The antibody-based delivery of interleukin-12 to the tumor neovasculature eradicates murine models of cancer in combination with paclitaxel.

Pasche N1, Wulhfard S, Pretto F, Carugati E, Neri D.
Source: Clin Cancer Res
Publication Date: (2012)
Issue: 18(15): 4092-103
Research Area:
Cancer Research/Cell Biology
Immunotherapy / Hematology
Basic Research
Cells used in publication:
CHO-S [suspension]
Species: hamster
Tissue Origin: ovarian
Culture Media:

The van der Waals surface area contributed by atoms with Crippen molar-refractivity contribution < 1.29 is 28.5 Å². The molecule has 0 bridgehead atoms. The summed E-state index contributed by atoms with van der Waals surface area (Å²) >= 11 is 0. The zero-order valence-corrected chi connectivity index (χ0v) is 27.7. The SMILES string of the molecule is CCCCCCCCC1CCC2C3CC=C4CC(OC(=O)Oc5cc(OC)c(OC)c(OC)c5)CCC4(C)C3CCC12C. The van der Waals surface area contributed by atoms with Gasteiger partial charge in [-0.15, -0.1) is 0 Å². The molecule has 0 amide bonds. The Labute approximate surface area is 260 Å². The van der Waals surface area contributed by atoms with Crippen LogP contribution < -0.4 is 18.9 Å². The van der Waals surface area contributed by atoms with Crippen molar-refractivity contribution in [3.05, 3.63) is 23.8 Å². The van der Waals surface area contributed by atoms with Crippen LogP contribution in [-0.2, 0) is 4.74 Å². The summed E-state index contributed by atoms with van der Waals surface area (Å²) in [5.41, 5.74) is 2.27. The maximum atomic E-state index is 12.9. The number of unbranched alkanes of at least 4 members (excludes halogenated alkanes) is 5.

PURPOSE: Interleukin-12 (IL12) is a potent proinflammatory cytokine with antitumor activity. Its heterodimeric nature makes it compatible with a large variety of different immunocytokine formats. Here we report the design, production, and characterization of a novel immunocytokine, based on the fusion of the F8 antibody (specific to the alternatively spliced EDA domain of fibronectin, a marker of tumor neovasculature) with IL12 (termed IL12-F8-F8). EXPERIMENTAL DESIGN: We developed a novel immunocytokine based on the sequential fusion of interleukin-12 as a single polypeptide with two F8 antibodies in single-chain Fv (scFv) format. The fusion protein was characterized in vitro, and its targeting performance was assessed in vivo. The immunocytokine antitumor activity was studied as monotherapy as well as in combination therapies in three different murine tumor models. Moreover, depletion experiments and tumor analysis revealed a dominant role of natural killer cells for the mechanism of action. RESULTS: IL12-F8-F8 can be produced in mammalian cells, yielding a product of good pharmaceutical quality, capable of selective localization on the tumor neovasculature in vivo, as judged by quantitative biodistribution analysis with radioiodinated protein preparations. The protein potently inhibited tumor growth in three different immunocompetent syngeneic models of cancer. The treatment was generally well tolerated. Moreover, the IL12-F8-F8 fusion protein could be produced both with murine IL12 (mIL12) and with human IL12 (hIL12). CONCLUSIONS: The potent antitumor activity of mIL12-F8-F8, studied alone or in combination with paclitaxel in different tumor models, paves the way to the clinical development of the fully human immunocytokine.